"Disgusting as he usually was," Hunter Thompson writes in this, his 1959 novel, "on rare occasions he showed flashes of a stagnant intelligence. But his brain was so rotted with drink and dissolute living that whenever he put it to work it behaved like an old engine that had gone haywire from being dipped in lard." Surprise! Thompson isn't writing about himself, but one of the other, older, aimlessly carousing newspapermen in Puerto Rico, a guy called Moberg whose chief achievement is the ability to find his car after a night's drinking because it stinks so much. (I can smell it for blocks, he boasts.) The autobiographical hero, Paul Kemp, is 30, trapped in a dead-end job (Thompson wound up writing for a bowling magazine), and feeling as if his big-time writer dreams, soaked in Fitzgerald and Hemingway, are evaporating as rapidly as the rum in his fist.

In fact, Thompson was only 22 when he wrote The Rum Diary, but his fear of winding up like Moberg was well founded. What saved him was the fantastic conflagration of the 1960s, a fiery wind on which the reptilian wings of his prose style could catch and soar to the cackling heights of Fear and Loathing in Las Vegas. Puerto Rico in 1959 doesn't have bad craziness enough to offer Thompson--just a routine drunken-reporter stomping by local cops and a riot over Kemp's friend's temptress girlfriend, a scantily imagined Smith College alumna who likes to strip nude on beaches and in nightclubs to taunt men.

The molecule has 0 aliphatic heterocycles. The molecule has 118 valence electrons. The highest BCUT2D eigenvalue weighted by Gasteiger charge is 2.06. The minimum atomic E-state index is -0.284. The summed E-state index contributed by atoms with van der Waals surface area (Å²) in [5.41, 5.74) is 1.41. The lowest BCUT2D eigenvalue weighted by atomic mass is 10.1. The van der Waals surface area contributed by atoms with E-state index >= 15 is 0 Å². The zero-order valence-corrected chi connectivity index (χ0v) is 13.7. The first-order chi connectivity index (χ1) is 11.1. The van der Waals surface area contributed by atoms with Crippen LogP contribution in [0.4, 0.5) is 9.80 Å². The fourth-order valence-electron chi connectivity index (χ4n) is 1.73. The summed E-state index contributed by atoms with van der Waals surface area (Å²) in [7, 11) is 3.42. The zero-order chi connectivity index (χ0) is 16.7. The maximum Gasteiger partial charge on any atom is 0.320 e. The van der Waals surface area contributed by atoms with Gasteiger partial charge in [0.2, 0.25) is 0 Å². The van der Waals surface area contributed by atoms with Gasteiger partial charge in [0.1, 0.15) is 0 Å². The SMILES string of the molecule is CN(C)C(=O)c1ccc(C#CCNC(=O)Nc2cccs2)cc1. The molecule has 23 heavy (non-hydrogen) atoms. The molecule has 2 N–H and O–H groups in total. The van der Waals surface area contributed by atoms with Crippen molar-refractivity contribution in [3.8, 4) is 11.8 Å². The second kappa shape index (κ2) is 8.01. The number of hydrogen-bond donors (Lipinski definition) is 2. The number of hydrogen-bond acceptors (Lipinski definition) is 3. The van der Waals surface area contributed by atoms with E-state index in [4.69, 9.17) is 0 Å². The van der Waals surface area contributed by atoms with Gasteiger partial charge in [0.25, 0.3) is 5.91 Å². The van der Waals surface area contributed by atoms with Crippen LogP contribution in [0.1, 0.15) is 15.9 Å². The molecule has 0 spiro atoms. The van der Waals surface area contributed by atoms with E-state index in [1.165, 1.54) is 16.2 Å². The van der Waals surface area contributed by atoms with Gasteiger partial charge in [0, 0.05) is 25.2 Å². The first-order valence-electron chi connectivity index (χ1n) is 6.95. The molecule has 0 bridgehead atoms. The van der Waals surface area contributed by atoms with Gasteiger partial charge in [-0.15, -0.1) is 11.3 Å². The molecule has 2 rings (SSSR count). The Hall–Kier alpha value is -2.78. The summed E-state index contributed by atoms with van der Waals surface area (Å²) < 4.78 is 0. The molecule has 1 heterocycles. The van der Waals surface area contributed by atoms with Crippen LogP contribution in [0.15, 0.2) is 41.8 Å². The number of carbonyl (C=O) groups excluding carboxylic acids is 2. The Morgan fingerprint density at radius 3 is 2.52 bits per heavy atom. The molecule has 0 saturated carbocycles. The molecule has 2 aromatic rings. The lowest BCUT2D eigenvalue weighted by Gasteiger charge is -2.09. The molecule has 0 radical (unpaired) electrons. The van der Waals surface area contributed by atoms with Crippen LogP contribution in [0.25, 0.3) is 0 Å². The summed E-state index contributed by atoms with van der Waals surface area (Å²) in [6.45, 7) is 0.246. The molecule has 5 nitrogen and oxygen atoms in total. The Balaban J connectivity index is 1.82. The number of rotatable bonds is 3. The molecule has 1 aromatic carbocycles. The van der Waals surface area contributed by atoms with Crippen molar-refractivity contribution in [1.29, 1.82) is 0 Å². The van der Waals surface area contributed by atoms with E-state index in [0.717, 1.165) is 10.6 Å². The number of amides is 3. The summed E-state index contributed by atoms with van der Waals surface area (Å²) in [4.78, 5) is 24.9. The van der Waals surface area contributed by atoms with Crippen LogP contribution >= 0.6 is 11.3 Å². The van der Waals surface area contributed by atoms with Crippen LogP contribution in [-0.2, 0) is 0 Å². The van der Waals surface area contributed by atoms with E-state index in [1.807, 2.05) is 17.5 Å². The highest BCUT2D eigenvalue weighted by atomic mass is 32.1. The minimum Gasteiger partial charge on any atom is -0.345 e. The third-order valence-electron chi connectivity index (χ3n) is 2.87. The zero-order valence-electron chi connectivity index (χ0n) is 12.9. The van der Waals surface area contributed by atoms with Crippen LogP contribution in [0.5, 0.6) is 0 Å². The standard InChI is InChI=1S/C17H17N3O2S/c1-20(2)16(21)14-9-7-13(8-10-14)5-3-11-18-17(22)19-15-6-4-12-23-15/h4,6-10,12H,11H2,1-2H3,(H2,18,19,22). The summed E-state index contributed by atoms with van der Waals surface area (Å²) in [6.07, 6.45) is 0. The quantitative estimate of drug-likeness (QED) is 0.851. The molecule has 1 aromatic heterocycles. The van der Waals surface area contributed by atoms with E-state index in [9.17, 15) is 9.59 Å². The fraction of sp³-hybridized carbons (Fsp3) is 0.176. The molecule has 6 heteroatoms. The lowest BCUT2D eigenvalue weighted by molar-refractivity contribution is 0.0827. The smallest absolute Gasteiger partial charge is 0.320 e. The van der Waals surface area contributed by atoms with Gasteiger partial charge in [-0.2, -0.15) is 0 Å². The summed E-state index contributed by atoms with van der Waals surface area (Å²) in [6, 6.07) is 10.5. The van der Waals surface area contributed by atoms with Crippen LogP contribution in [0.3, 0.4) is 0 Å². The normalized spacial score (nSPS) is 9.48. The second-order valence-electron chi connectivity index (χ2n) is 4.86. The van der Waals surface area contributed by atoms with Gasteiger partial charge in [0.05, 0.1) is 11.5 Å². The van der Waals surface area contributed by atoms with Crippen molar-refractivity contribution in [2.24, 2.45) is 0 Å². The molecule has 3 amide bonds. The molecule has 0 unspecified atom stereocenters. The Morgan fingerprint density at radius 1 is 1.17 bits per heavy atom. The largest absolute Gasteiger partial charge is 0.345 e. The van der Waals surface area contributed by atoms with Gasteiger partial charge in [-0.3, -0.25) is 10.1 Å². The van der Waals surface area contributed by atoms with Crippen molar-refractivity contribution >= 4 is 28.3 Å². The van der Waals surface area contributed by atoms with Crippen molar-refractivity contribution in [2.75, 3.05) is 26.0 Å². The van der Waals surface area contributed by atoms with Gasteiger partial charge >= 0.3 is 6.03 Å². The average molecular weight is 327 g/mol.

Thompson's prose style only intermittently takes tentative flight--compare the stomping scenes in this book with his breakthrough, Hell's Angels--but it's interesting to see him so nakedly reveal his sensitive innards, before the celebrated clownish carapace grew in. It's also interesting to see how he improved this full version of the novel from the more raw (and racist) excerpts found in the 1990 collection Songs of the Doomed (available on audiocassette, partly narrated by Thompson). --Tim Appelo

(retrieved from Amazon Mon, 30 Sep 2013 13:40:36 -0400)

(see all 5 descriptions)

The irreverent writer's long lost novel, written before his nonfiction became popular, chronicles a journalist's enthusiastic, drunken foray through 1950s San Juan.